By RON FANFAIR
Despite a postwar housing shortage in Montreal, baseball pioneer Jackie Robinson and his wife Rachel stumbled upon a duplex in the French-speaking East End that was their home for nearly a year in the mid-1940s after spending almost five weeks in a guest house.
Robinson, the first Black man to play in the major leagues since the 1880s, played one season with the Montreal Royals, the triple “A” affiliate of the Brooklyn Dodgers, hitting .349, stealing 40 bases and helping the club set an attendance record before he joined the big club in 1947.
Last Monday, a commemorative plaque was unveiled at 8232 de Gaspe Ave. – the residence the couple occupied in 1946 – as part of Black History Month celebrations.
Robinson’s daughter, Sharon, U.S. ambassador to Canada David Jacobson and Montreal Mayor Gerard Tremblay attended the unveiling.
“This is especially a special moment,” said Sharon Robinson. “I had never been to the home where my parents lived, so this is an emotional experience. My mother and father had such positive memories about their time in Montreal. To have it recognized where they lived in a neighbourhood that welcomed them and supported them then is quite emotional. It’s such a beautiful plaque with such fullness to it. It doesn’t just say ‘Jackie Robinson lived here.’ It really gives a little bit of history to it.”
The plaque’s inscription reads: “Hall of Fame baseball legend and civil rights leader Jack Roosevelt “Jackie” Robinson and wife, Rachel, lived in this house when he played with the Montreal Royals in the Class AAA International League in 1946. The first Black Major league Baseball player in the modern era, Robinson became a powerful symbol of hope and inspiration to millions with his grace, dignity and determination.”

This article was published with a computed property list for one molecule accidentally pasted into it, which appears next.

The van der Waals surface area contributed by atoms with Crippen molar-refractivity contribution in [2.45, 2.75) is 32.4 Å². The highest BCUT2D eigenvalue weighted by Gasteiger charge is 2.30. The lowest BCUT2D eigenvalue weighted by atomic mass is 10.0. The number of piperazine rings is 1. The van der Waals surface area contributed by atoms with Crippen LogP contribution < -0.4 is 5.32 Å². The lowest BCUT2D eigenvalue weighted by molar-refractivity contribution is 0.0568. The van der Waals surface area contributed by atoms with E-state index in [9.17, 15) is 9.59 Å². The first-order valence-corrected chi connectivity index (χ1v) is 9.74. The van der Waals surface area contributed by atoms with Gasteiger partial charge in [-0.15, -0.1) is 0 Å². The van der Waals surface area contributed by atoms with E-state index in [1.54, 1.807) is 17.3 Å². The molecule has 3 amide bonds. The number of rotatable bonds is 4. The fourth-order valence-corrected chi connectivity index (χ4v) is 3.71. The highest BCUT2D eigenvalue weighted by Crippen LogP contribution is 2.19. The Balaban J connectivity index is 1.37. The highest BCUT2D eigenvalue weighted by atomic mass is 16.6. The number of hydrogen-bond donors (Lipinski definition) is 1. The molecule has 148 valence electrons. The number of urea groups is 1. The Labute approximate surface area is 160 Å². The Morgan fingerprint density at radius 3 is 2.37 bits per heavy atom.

Expecting to encounter stumbling blocks in their quest to secure accommodation, the Robinson’s were pleasantly surprised to be welcomed with open arms by the French-Canadian female apartment owner. She offered them tea before renting them the fully furnished apartment.
“The woman didn’t merely agree (that we could rent the place), but she insisted that I used her things,” recalled Rachel Robinson who is now 88. “She wanted me to be careful, no water on the hardwood floors, that sort of thing, but she was gracious. It left us euphoric, really. All the months in Canada were like that.”
Despite the language barrier and the Royals demanding schedule, the Robinsons made a few friends. Their closest ally was a Jewish couple, Sam and Belle Maltin. Sam was a Montreal Herald sports writer and stringer for the Pittsburg Courier while his wife was pregnant.
Aware of Rachel’s love of classical music, the Maltin’s took them to outdoor concerts on Mont Royal that reminded Rachel of visits to the Hollywood Bowl, a Los Angeles amphitheatre used primarily for music performances.
Belle introduced Rachel to Jewish cooking and also knitted her a sweater.
While Robinson faced hostility on the road, he could always count on the support of the Montreal fans.
“I owe more to Canada than they’ll ever know,” said Robinson who died in 1972. “In my baseball career, they were the first to make me feel my natural self.”
The home at 8232 de Gaspe Ave is now owned by Eric Boudreault.